The latest piece of news that is creating excitement and speculation is the story that the Minnesota Vikings might be looking to trade wide receiver Percy Harvin. Some have already suggested that the Rams should trade for Percy Harvin. Why? Because he is a dynamic playmaker who would instantly upgrade the Ram offense, his contract for 2013 is relatively cheap and we might only have to give up a second or third round pick in a trade. Although these reasons may make a trade look enticing on the surface, when you look a little deeper you will see that there are numerous reasons why the Rams will not trade for Percy Harvin.
The Brandon Lloyd factor
Remember when the Rams old regime traded for Brandon Lloyd, giving up a fifth round pick in the process? He was in the last year of his contract. He moved with McDaniels to the Patriots. For the Rams he amounted to a one season rental. Harvin's contract ends in 2013. The same scenario that happened with Lloyd can easily happen with Harvin. Demoff and Snead are no dummies. Before consummating a trade, they would want a reasonably priced contract extension in place for 2014 and beyond. The odds of this happening are slim to nil. Why wouldn't Harvin test the free agent market to determine what his value is? At any rate, the Rams are not likely to take a chance on the possibility of ending up with a one year rental and losing draft pick(s) in the process.
The Minnesota Vikings
When I first heard of this news I instantly thought of one thing: Why would the Vikings want to trade Harvin? Health issues? Migraines? Concussions? Injuries? Attitude? Locker room problems? Volatility? The cost of re-signing him for next year and beyond? All of them have been mentioned as possible reasons for the Vikings wanting to trade him. Combined, they could be the only reason(s) that a team like the Vikings, who are so bereft of playmakers on offense (notwithstanding A.P.) and wide receiving targets for Christian Ponder, would even consider trading him. The Vikings reasons for wanting to trade him are the very reasons that the Rams will not consider trading for him. Who wants all those additional "headaches", so-to-speak.
Titus Young and risk
In many ways it made sense for the Rams to acquire Titus Young. They gave up nothing for him. His contract still has two years remaining and is very, very cheap. The risk taken by the Rams is minimal. Such is not the case with Harvin. Presuming Minnesota eats the 1.1 million in bonus due to Harvin in 2013, the Rams will still be on the hook for 2.9 million against the cap for 2013. Given the tight cap space situation, this is considerably more financial risk and cap problematic than the risk and cap space taken with Young's contract. Let alone the fact that Harvin will cost the Rams quality draft picks, which of course was not the case with Titus Young.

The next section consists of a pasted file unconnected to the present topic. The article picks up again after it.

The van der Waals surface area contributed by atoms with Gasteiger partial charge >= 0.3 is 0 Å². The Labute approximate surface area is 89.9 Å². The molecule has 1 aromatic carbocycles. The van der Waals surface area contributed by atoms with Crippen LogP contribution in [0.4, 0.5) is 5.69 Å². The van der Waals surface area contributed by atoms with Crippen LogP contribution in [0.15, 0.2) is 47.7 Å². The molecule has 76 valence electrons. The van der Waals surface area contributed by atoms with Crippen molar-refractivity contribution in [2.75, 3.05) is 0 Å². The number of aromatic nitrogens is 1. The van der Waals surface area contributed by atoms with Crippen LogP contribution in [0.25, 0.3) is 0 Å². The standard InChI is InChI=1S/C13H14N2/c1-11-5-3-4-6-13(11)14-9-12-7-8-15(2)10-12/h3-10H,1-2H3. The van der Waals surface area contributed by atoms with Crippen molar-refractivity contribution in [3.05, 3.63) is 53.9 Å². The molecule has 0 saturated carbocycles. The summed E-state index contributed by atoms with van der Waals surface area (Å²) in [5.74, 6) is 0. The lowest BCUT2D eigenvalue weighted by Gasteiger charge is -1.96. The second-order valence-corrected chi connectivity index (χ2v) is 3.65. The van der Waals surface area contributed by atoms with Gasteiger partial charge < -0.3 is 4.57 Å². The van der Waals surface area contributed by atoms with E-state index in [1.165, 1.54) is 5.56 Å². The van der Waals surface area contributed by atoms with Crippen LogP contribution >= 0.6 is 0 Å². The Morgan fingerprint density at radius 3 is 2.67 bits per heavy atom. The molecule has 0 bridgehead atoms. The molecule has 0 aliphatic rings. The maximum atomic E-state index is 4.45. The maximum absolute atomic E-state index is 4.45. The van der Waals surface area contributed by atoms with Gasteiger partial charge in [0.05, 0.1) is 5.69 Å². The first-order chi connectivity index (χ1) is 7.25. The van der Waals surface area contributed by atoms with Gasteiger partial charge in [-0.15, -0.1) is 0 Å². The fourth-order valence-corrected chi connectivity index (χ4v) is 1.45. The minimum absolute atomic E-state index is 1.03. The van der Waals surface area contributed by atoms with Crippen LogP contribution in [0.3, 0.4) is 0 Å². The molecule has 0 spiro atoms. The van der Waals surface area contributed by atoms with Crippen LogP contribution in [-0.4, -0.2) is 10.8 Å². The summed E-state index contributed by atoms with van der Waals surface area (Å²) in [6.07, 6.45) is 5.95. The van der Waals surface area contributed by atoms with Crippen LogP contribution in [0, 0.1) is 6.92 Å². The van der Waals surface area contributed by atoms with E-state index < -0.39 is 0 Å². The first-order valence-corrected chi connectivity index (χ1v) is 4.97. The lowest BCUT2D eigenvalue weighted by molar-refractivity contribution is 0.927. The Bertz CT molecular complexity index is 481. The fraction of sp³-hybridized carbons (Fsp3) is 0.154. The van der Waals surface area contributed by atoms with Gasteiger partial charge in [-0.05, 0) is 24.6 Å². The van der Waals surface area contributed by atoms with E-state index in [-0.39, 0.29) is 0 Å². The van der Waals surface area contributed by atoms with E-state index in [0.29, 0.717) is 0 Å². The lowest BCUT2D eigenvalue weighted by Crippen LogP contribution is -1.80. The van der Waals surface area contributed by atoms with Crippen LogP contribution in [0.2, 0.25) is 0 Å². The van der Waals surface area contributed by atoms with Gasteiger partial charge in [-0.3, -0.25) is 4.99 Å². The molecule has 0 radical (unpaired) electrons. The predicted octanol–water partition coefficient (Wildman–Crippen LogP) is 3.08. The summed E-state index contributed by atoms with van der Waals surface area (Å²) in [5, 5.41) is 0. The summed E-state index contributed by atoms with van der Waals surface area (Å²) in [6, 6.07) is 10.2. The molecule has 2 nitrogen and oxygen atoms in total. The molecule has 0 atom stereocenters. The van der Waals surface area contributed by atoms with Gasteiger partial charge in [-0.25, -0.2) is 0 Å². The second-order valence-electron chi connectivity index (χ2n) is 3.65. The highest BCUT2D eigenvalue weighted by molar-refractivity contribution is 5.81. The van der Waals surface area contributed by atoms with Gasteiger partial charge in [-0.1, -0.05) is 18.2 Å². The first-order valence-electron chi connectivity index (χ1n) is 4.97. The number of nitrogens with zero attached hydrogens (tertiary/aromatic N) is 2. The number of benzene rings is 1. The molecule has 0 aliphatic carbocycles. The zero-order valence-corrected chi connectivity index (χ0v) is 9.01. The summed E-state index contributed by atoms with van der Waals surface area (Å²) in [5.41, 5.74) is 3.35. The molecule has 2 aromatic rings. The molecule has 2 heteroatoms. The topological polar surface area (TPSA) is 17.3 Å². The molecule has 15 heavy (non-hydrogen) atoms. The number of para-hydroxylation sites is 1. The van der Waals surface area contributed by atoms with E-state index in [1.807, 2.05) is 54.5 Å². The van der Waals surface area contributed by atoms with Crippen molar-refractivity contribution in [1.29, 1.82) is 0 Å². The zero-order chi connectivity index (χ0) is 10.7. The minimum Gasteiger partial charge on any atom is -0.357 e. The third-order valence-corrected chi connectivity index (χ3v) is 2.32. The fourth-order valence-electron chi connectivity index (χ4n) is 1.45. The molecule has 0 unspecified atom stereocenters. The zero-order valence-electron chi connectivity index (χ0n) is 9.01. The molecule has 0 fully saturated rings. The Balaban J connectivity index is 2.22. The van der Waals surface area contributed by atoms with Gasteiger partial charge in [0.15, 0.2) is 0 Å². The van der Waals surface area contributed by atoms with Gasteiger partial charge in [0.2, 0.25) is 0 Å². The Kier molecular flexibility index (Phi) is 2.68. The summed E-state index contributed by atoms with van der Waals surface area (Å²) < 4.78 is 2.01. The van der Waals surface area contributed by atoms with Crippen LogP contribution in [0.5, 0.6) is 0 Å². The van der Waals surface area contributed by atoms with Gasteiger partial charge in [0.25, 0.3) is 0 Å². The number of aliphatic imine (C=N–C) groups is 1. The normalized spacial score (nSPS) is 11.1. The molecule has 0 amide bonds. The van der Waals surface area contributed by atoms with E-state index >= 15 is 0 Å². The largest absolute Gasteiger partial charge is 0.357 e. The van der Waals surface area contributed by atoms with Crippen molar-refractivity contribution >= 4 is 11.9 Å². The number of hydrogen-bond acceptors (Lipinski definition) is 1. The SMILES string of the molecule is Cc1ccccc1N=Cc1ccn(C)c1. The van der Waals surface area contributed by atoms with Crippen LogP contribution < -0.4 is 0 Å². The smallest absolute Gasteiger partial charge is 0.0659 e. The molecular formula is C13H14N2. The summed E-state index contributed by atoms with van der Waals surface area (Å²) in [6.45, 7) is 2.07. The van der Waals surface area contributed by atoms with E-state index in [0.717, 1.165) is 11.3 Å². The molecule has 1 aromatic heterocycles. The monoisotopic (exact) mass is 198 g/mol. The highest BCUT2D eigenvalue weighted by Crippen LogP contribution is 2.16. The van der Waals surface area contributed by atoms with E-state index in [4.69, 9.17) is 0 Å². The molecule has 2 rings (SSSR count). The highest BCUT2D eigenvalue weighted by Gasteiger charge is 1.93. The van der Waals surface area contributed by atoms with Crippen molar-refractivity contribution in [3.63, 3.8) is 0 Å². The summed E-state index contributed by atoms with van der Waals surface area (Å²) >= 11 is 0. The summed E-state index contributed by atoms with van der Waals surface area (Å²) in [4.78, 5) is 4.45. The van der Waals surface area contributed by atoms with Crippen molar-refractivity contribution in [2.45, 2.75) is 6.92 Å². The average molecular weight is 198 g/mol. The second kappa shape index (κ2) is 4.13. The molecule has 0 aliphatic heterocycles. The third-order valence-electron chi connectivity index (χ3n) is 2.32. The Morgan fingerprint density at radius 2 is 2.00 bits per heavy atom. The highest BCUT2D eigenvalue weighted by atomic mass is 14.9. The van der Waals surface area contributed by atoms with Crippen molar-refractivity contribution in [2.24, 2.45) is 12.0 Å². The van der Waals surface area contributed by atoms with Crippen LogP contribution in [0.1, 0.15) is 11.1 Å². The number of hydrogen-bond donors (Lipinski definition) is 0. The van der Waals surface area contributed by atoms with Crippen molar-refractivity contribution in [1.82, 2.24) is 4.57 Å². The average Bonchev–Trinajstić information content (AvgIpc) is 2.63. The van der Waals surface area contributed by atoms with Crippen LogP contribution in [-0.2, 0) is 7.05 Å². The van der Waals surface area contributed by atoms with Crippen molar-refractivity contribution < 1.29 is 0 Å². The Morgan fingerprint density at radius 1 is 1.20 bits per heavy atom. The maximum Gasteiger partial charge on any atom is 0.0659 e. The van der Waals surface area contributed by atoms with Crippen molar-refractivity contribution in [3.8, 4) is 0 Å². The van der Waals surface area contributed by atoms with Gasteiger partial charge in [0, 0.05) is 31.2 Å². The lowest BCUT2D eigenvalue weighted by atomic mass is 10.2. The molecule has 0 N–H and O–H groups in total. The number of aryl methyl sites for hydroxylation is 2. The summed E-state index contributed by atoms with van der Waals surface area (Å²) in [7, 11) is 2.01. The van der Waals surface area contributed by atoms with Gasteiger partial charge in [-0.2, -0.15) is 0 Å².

Money, the cap and beyond 2013
For the sake of argument let's presume that Demoff can pull of a miracle and make Harvin's 2013 contract work within the cap space restrictions we are encountering this year. What happens beyond this year? Harvin, if he stays healthy and productive in 2013, will no doubt command a long term contract with 8-10 million in salary per year. Can the Rams afford this in the future? The 2014 cap space situation looks to be only slightly better than 2013 at this time. A new contract of 9 million to a player will cause havoc in 2014. Demoff could be creative and back load some of the contract to other years. He has stated many times that he doesn't want to do that with contracts. Why not? Two reasons: 1/ it only pushes off the problem to future years and can create bigger problems down the road 2/ we had a great draft class in 2012 (and likely will in 2013 and 14). At some point those players will have to be re-signed. If they keep hitting on the draft picks like they have to-date, you can see many big contracts in the Rams future just from the players they are drafting. Going forward, signing big contract free agents is not a good strategy when you are trying to build a Super Bowl team through the draft.
As much as I would love to consider trading for Percy Harvin, the factors mentioned in this post preclude me from thinking that this trade could ever move beyond the stage of sheer speculation. Thanks for reading! Please vote in the poll I added after publishing this post. Your comments and opinions are always welcome!